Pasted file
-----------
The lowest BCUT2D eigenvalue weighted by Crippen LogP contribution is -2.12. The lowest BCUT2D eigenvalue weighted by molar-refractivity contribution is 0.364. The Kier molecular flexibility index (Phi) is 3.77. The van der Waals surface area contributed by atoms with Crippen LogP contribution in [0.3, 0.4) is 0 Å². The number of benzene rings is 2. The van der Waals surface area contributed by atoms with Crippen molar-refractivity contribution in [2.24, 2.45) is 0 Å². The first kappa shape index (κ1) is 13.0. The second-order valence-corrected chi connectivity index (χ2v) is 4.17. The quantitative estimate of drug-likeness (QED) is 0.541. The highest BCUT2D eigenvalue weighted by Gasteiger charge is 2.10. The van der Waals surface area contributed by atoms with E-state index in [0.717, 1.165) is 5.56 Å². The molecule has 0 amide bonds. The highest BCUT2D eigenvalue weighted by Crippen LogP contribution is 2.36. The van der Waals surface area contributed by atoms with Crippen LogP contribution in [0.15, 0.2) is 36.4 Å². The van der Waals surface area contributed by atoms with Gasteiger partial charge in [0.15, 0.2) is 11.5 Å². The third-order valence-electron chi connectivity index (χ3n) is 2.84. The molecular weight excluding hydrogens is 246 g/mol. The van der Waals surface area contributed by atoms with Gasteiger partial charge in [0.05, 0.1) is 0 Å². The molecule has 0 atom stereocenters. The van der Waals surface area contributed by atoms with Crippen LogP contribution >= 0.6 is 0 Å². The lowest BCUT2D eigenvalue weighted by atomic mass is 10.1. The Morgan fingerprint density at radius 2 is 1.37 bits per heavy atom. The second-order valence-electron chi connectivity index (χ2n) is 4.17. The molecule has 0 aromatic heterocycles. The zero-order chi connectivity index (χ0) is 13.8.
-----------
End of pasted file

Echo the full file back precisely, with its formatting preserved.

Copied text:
The lowest BCUT2D eigenvalue weighted by Crippen LogP contribution is -2.12. The lowest BCUT2D eigenvalue weighted by molar-refractivity contribution is 0.364. The Kier molecular flexibility index (Phi) is 3.77. The van der Waals surface area contributed by atoms with Crippen LogP contribution in [0.3, 0.4) is 0 Å². The number of benzene rings is 2. The van der Waals surface area contributed by atoms with Crippen molar-refractivity contribution in [2.24, 2.45) is 0 Å². The first kappa shape index (κ1) is 13.0. The second-order valence-corrected chi connectivity index (χ2v) is 4.17. The quantitative estimate of drug-likeness (QED) is 0.541. The highest BCUT2D eigenvalue weighted by Gasteiger charge is 2.10. The van der Waals surface area contributed by atoms with E-state index in [0.717, 1.165) is 5.56 Å². The molecule has 0 amide bonds. The highest BCUT2D eigenvalue weighted by Crippen LogP contribution is 2.36. The van der Waals surface area contributed by atoms with Crippen LogP contribution in [0.15, 0.2) is 36.4 Å². The van der Waals surface area contributed by atoms with Gasteiger partial charge in [0.15, 0.2) is 11.5 Å². The third-order valence-electron chi connectivity index (χ3n) is 2.84. The molecular weight excluding hydrogens is 246 g/mol. The van der Waals surface area contributed by atoms with Gasteiger partial charge in [0.05, 0.1) is 0 Å². The molecule has 0 atom stereocenters. The van der Waals surface area contributed by atoms with Crippen LogP contribution >= 0.6 is 0 Å². The lowest BCUT2D eigenvalue weighted by atomic mass is 10.1. The Morgan fingerprint density at radius 2 is 1.37 bits per heavy atom. The second-order valence-electron chi connectivity index (χ2n) is 4.17. The molecule has 0 aromatic heterocycles. The zero-order chi connectivity index (χ0) is 13.8.